APPLE THINKS IT'S A BANK, kind of, with the reveal of a virtual and physical credit card that comes with a suite of techie features.
Imaginatively dubbed Apple Card, the credit card is a form of Apple Pay expansion, only rather than act as a vehicle for other payment cards and services, Apple will have its own credit card.
US banking giant Goldman Sachs will take care of the actual banking side, while MasterCard - already a big partner of Apple Pay - will help handle some of the payments stuff.
So in practical terms, Apple Card works very much like a normal debit or credit card through Apple Pay. But this being an Apple thing, there's more to the card than meets the eye.
For a start, through on-device machine learning and data scraped from Apple Maps, the card will take the fairly nonsensical labelling of payments you'd normally find in bank statements and banking apps and figure out what you bought and where you made the payment.
For example, splash out on a croissant and coffee and the Apple Card will file the payment under a "food and drink" category and make a note of the cafe's name and location.
The idea is that it'll help make keeping an eye on payments easier, especially when its coupled with features like scheduling payments to clear out credit card bills and ensure the user pays as little interest as possible.
Yet despite this data collection, Apple noted it won't suck any of it up to its servers and Goldman Sachs won't use any of the Apple Card customer data to fuel adverting or marketing effoerts.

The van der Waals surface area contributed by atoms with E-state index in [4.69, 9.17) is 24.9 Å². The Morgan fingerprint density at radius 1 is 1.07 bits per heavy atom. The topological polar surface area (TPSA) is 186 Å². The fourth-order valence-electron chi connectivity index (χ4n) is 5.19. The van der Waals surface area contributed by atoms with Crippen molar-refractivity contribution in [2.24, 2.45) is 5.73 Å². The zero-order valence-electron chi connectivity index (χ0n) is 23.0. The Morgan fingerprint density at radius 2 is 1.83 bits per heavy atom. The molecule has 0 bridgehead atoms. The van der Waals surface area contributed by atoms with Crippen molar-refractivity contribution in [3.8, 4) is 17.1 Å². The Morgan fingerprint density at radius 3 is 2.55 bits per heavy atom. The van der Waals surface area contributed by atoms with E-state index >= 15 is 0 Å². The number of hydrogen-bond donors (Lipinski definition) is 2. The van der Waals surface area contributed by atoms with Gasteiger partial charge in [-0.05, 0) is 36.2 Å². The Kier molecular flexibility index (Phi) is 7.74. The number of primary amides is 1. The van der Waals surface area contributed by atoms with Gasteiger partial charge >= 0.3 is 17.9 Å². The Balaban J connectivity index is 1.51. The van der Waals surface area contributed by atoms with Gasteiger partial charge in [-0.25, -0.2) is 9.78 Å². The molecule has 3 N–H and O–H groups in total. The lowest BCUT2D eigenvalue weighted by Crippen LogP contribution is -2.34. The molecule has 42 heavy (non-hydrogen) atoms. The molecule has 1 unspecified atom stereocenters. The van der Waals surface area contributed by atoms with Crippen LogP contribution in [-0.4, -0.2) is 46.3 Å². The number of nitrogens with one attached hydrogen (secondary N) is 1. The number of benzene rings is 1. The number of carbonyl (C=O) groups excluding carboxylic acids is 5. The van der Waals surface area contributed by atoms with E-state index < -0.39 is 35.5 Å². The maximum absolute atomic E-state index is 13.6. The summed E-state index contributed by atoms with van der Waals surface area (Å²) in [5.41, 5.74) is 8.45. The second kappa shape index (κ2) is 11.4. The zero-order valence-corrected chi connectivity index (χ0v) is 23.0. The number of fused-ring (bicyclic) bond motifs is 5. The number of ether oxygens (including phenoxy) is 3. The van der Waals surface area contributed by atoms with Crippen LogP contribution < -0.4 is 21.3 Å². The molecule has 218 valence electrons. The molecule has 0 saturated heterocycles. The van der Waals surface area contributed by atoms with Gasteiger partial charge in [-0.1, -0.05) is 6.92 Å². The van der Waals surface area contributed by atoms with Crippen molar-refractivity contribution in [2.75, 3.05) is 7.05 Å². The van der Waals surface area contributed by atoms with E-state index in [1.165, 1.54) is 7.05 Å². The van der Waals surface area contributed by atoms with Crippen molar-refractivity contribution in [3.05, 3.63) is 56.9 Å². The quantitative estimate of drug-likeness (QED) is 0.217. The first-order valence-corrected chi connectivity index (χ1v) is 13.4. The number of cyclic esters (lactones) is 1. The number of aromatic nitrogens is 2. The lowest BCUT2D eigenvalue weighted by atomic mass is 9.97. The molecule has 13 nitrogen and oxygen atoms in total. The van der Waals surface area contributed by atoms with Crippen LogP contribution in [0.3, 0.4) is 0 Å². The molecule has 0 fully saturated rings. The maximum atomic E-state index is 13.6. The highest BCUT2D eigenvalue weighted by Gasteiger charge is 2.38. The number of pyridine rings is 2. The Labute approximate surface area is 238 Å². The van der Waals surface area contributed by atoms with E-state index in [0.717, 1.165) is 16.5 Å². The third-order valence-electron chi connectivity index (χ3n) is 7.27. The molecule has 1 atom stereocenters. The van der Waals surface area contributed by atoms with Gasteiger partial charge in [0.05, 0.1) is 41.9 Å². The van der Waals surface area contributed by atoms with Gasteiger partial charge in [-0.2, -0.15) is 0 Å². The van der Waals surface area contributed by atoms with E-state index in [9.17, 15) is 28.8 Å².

The Apple Card will also look pretty attractive to people who are dead dumb when it comes to money, as Apple promised it won't charge any fees for late payments, international use, or for going over the credit card limit.
There was no word on whether Apple will send round the iBailiffs clad in 'Genius' gear if you've gone a little bit overboard on ivory back-scratchers and pork scratchings.
But to balance how easy Apple may have made it to get into debt, Apple is offering two per cent cash back for any purchase made using the Apple Card through Apple Pay. Fork out for something directly from Apple and you'll get three per cent back.
So that's quite the hook to sign up for the service, though you'll need to be in the US as that's where Apple Card is making it debut come the Summer; there's no word on a UK release yet.
For places that don't support Apple Pay, Cupertino is offering a physical Apple Card card.
Merely holding a laser etched name - there's no CVV security code, credit card number, or other sensitive details - the card will rely on chip and pin and contactless payments.
It looks very Apple slick, as if Jony Ive has poured all his super-earnest approach to design on the rectangular slice of magnesium. Oh and payments made with it glean one per cent cash back.
Then again, Apple has more money than God, The Beatles and Scrooge McDuck, so taking a punt on becoming a credit card provider probably isn't much of a risk for Tim Cook and crew. Though as ever time, and financial statements, will tell. µ
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